• Although you don’t have to immediately open a Schwab One brokerage account, you will eventually have to open one if you wish to claim your accumulated cash back and withdrawal the cash back to an external, non-Schwab account.
  • Opening a Schwab One brokerage account will get you another hard credit pull, as it is a separate and different financial product.
  • If you qualify for a credit line of $5,000 or more (and most people should if they qualify for this card), you will receive a Visa Signature card, which means you have no preset spending limit, which means the credit limit on the new card will not be reported to the credit reporting agencies.

As you can see, there are a few quirks involved if you want to apply for this card.  But at the end, you are getting 2% cash back.  When combined with another card that gives higher cash back percentage for specific categories such as gas and grocery — you’re sure to be in cash back bliss!

Of course, all of the cash back is a moot point if you don’t pay your card in full.  I’ll update the post if my application is approved, follow by an eventual future post reviewing the card.

Update: My application was approved and I’ve received the Schwab Invest First Visa card.

Related Links & Resources:



A few weeks ago I requested and promptly received a $250 cash-back check from my Chase Freedom rewards card.  Being a forgetful tool bag, I quickly deposited the check in my checking account — least it slips my mind for 120 days and voids itself.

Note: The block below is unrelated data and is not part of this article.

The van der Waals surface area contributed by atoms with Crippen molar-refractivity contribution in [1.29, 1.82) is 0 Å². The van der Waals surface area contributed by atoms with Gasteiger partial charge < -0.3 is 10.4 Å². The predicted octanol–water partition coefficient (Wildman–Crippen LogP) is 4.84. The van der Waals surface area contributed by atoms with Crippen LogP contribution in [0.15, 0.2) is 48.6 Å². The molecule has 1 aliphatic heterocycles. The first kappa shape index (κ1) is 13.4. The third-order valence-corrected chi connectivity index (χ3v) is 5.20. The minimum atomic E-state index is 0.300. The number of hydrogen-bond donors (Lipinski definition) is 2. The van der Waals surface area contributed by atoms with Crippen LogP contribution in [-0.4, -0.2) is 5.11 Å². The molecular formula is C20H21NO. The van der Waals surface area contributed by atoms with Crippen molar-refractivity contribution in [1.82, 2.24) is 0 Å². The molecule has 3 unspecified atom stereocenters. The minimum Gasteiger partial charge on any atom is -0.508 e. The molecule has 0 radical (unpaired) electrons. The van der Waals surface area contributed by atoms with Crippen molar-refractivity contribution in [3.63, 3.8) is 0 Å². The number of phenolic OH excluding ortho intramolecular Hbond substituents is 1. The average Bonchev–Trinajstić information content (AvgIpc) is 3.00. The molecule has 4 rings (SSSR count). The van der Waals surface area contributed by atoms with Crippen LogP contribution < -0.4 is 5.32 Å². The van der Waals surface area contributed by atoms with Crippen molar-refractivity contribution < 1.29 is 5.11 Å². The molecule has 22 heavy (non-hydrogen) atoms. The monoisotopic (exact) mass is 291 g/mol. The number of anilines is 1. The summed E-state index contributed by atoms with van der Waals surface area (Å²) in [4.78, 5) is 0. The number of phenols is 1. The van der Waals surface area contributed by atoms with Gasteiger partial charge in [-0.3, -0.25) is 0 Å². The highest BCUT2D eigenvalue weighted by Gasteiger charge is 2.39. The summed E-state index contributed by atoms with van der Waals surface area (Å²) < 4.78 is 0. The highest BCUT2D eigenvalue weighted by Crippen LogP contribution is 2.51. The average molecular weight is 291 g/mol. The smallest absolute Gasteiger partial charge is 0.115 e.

Although it was nice to receive the cash-back check in time for Christmas to buy myself a gift (being an ass, you have to resort to your mom and yourself for gifts), it was slightly bittersweet as this is most likely the last check I’ll claim from my Chase Freedom rewards credit card.

Truthfully, I hate juggling credit cards and try to limit the amount of cards I carry or accounts I open, but unfortunately the Chase Freedom card just didn’t cut it anymore.

To make a long story short, with my current spending pattern, I’ll be able to maximize cash-back better by a combination of using Blue Cash from American Express along with the new Charles Schwab 2% cash-back Visa card (more on this later).

The two versions of Chase Freedom cards I have opened have served me well, and I’ve wrote a fairly positive Chase Freedom rewards card review just a couple of months ago — but I can’t recommend the current version of the Freedom Rewards card that Chase is offering.  Chase has since stopped the 3% cash-back on top spending categories reward program, and the current version of the Freedom card doesn’t appear to have any compelling card reward program.

Hopefully Chase will continue to keep the old Chase Freedom cash-back program active for old cardholders.  Although I’ll be switching to different primary credit cards soon, I’m sure many people are still a fan of the Chase Freedom card.